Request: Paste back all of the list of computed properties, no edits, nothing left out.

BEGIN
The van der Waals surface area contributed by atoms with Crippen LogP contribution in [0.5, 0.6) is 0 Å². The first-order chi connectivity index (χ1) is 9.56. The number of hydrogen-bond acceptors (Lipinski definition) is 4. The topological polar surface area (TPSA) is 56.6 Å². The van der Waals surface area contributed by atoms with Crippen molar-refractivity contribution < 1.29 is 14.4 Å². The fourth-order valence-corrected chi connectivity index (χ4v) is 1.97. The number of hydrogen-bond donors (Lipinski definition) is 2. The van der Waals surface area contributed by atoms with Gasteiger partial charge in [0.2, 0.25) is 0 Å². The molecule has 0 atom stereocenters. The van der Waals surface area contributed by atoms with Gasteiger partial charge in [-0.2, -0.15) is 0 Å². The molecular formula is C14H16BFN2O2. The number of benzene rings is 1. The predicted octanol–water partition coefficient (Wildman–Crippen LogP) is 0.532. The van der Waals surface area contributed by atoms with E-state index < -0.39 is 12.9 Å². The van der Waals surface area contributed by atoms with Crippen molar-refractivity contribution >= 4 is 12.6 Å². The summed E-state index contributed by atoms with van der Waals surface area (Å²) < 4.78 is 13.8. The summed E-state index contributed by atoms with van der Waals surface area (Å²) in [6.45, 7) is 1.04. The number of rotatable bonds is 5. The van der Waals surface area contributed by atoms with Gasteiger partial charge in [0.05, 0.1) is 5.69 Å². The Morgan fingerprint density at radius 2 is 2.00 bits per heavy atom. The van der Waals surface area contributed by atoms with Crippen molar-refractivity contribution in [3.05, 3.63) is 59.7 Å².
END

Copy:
The van der Waals surface area contributed by atoms with Crippen LogP contribution in [0.5, 0.6) is 0 Å². The first-order chi connectivity index (χ1) is 9.56. The number of hydrogen-bond acceptors (Lipinski definition) is 4. The topological polar surface area (TPSA) is 56.6 Å². The van der Waals surface area contributed by atoms with Crippen molar-refractivity contribution < 1.29 is 14.4 Å². The fourth-order valence-corrected chi connectivity index (χ4v) is 1.97. The number of hydrogen-bond donors (Lipinski definition) is 2. The van der Waals surface area contributed by atoms with Gasteiger partial charge in [0.2, 0.25) is 0 Å². The molecule has 0 atom stereocenters. The van der Waals surface area contributed by atoms with Gasteiger partial charge in [-0.2, -0.15) is 0 Å². The molecular formula is C14H16BFN2O2. The number of benzene rings is 1. The predicted octanol–water partition coefficient (Wildman–Crippen LogP) is 0.532. The van der Waals surface area contributed by atoms with E-state index < -0.39 is 12.9 Å². The van der Waals surface area contributed by atoms with Crippen molar-refractivity contribution >= 4 is 12.6 Å². The summed E-state index contributed by atoms with van der Waals surface area (Å²) < 4.78 is 13.8. The summed E-state index contributed by atoms with van der Waals surface area (Å²) in [6.45, 7) is 1.04. The number of rotatable bonds is 5. The van der Waals surface area contributed by atoms with Gasteiger partial charge in [0.05, 0.1) is 5.69 Å². The Morgan fingerprint density at radius 2 is 2.00 bits per heavy atom. The van der Waals surface area contributed by atoms with Crippen molar-refractivity contribution in [3.05, 3.63) is 59.7 Å².